Hackernoon logoUI/UX Fails and Wins in the Cryptocurrency Space by@adil

UI/UX Fails and Wins in the Cryptocurrency Space

Adil Haris Hacker Noon profile picture

@adilAdil Haris

The Crypto and Blockchain Product Manager | www.adilharis.com

Across the spectrum of applications being built on cryptocurrencies and Blockchains such as exchanges, wallets, and DeFi apps, we have seen the steady improvement and adoption of UX-enabled primitives and standards.

To capture the psyche or state of mind of a user as he onboards into one of these platforms, I’ve prepared an analysis below for quantifying the positive and negative emotions that a user experiences during a typical onboarding process. For this analysis, I picked the popular P2P cryptocurrency marketplace, Paxful.

In this example, I consider myself a typical user of Paxful, and I attempt to measure my own psyche as I go through the onboarding and KYC verification process in place on the platform. We start with the landing page at www.paxful.com.

1 “So here’s yet another platform to buy Crypto. I already use Coinbase, Kraken, and Gemini. How is this different exactly?”

> Analysis: No clear differentiation or value proposition in landing page

2 “Wow there are so many options. Even gift cards! Well that’s what’s special about Paxful”

> Analysis: Aha moment on discovering the core value proposition in less than 5 minutes into using the product

3 “There are actually so many options this is getting overwhelming. Some of these are not even relevant to the US!”

> Analysis: Hick’s law states that the more choices users face, the longer it will take them to make a decision

4 “I’m just going to go with Venmo for now. It’s nice that it automatically tells me how much BTC I’ll get!”

> Analysis: Providing valuable information to the user in a clear manner

5 “My search failed. That yellow dialog box is hardly visible!!”

> Analysis: Clearly display error with contrasting colors and suggest alternative solutions

6 “That is so much text to read. I wish that was condensed into a nice graphic or explainer video.”

> Analysis: Every extra unit of information in an interface competes with the relevant units of information and diminishes their relative visibility.

7 “Ah it looks like I have to sign up now. Very clever of them to make me come this far before signing up.”

> Analysis: Good execution of a lazy registration allowing a user to complete many steps before having to register

8 “Very strange! I hit sign up in the previous screen and the first CTA here is asking me to login again! Ok, I’m going to register now.”

> Analysis: Users read info from left to right, top to bottom. Arrange the primary CTA at the top of the page.

9 “Wait! Free Bitcoin wallet?? Do they think I’m naïve?? All Bitcoin wallets are free and everyone knows that.”

> Analysis: Avoid underestimating the common knowledge of users, especially those who already use cryptocurrency

10 “I’m a little confused here! There’s no Tour! There’s a “Verify Me” button but I thought I was already verified when I verified my phone number!”

> Analysis: Direct users through a clear step-by-step onboarding flow displaying their progress and next steps.

11 “Looks like it’s one of those KYC verification processes. If this is a P2P exchange why do I need to get verified? They should tell me why.”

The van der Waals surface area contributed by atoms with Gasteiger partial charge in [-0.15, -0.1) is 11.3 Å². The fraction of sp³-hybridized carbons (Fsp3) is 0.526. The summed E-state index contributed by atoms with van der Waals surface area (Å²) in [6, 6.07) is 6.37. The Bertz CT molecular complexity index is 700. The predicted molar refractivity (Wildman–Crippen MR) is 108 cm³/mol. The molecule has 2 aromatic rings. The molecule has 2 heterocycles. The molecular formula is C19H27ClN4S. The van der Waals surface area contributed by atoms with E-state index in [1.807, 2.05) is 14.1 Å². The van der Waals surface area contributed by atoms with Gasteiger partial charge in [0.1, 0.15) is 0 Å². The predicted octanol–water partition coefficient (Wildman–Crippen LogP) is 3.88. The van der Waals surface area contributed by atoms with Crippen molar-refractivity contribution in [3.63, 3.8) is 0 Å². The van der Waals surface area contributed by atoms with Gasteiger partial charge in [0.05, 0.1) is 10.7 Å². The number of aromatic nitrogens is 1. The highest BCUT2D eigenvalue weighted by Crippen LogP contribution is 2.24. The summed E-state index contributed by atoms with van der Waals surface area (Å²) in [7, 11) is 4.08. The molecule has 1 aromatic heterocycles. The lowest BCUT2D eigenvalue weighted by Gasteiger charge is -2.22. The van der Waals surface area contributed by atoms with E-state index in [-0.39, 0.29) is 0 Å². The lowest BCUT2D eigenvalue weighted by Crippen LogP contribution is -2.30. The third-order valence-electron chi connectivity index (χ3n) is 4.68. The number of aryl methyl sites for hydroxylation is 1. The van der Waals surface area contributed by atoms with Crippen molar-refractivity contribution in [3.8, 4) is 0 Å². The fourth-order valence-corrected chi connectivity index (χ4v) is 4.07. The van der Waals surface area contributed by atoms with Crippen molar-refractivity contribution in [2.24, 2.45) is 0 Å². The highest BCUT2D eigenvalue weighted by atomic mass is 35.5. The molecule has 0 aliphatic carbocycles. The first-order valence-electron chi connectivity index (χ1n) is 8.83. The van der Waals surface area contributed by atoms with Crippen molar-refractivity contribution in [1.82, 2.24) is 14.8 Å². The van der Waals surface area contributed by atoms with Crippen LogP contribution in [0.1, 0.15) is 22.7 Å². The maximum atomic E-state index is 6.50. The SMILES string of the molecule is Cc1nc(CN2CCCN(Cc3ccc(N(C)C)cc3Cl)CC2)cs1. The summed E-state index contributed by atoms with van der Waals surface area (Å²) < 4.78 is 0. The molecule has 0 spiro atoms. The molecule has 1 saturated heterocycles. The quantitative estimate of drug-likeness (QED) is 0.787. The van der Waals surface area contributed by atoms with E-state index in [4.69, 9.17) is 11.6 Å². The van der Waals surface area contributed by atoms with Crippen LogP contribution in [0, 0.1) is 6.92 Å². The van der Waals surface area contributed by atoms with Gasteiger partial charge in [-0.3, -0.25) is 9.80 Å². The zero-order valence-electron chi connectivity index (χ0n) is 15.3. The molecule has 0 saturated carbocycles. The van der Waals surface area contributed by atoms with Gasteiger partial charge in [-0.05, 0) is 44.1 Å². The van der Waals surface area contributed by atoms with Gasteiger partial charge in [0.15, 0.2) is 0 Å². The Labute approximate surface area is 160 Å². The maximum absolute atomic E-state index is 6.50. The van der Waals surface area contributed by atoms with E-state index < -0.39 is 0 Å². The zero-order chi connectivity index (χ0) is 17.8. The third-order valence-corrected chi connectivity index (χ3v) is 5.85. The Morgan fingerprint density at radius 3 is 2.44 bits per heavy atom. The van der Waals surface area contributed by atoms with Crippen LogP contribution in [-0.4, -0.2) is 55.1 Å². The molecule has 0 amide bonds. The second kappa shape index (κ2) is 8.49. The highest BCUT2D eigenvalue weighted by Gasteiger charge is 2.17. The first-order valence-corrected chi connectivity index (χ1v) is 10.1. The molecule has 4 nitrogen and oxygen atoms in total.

> Analysis: Clearly explain to the user what is the need for their personal data to be collected

12 “That’s pretty neat! I can transfer this process to my phone and quickly take those photos instead of having to do 2X the amount of work on my laptop!”

> Analysis: Making the process easy and streamlined for the user

13 “Why are they asking for my email? Isn’t OTP a better way to connect to my phone? Well anyway, I’ll just scan the QR code and see what happens.”

> Analysis: Switch from requesting for an email to requesting a One Time Password

14 “Well this looks fairly straightforward and easy to follow. I’ll just upload my state ID.”

15 “My photo is clear but I’m not going to read those points below. It’s better to make me check some checkboxes so that I read them.”

16 “Well that was easy…”

17 “I would really really want to know why they need a picture of my face. It helps even though I’ve done this many times.”

18 “That was quite a seamless ID verification process. Probably one of the better ones I’ve had. But I’m not sure of the current status of the process.”

> Analysis: Clearly display current system state and the next sequence of steps

19 “Time to view some offers. These details about the vendors are actually pretty detailed. Very easy for me to know how trustworthy they are!”

> Analysis: Providing adequate information to users to help them make decisions

20 “Ok it’s been 90 minutes and I still cannot decide which vendor to buy from. There are too many choices and I can’t compare between offers very easily.”

> Analysis: Allow users to compare various vendors and their offers.

21 “Ok I’m calling it a day for now. I’ll buy from Paxful some other day.”

We come to the end of our analysis. If you enjoyed reading the above or would like a similar analysis for your product, do reach out to me on my website and I’ll be happy to provide guidance and consultation.

Summary and Recommendations

  1. There is no guide or tour for a user after landing on the classic dashboard for the first time.
  2. There is no clear nudge or direction to get ID-verified.
  3. Details regarding why a video selfie had to be taken were not clearly communicated by the platform.
  4. The value proposition of the platform or who it’s better than others is not sold hard enough.
  5. Too many choices in many interfaces and poor visual hierarchies on many screens.
  6. Avoid overselling plain and simple features such as a free Bitcoin wallet.

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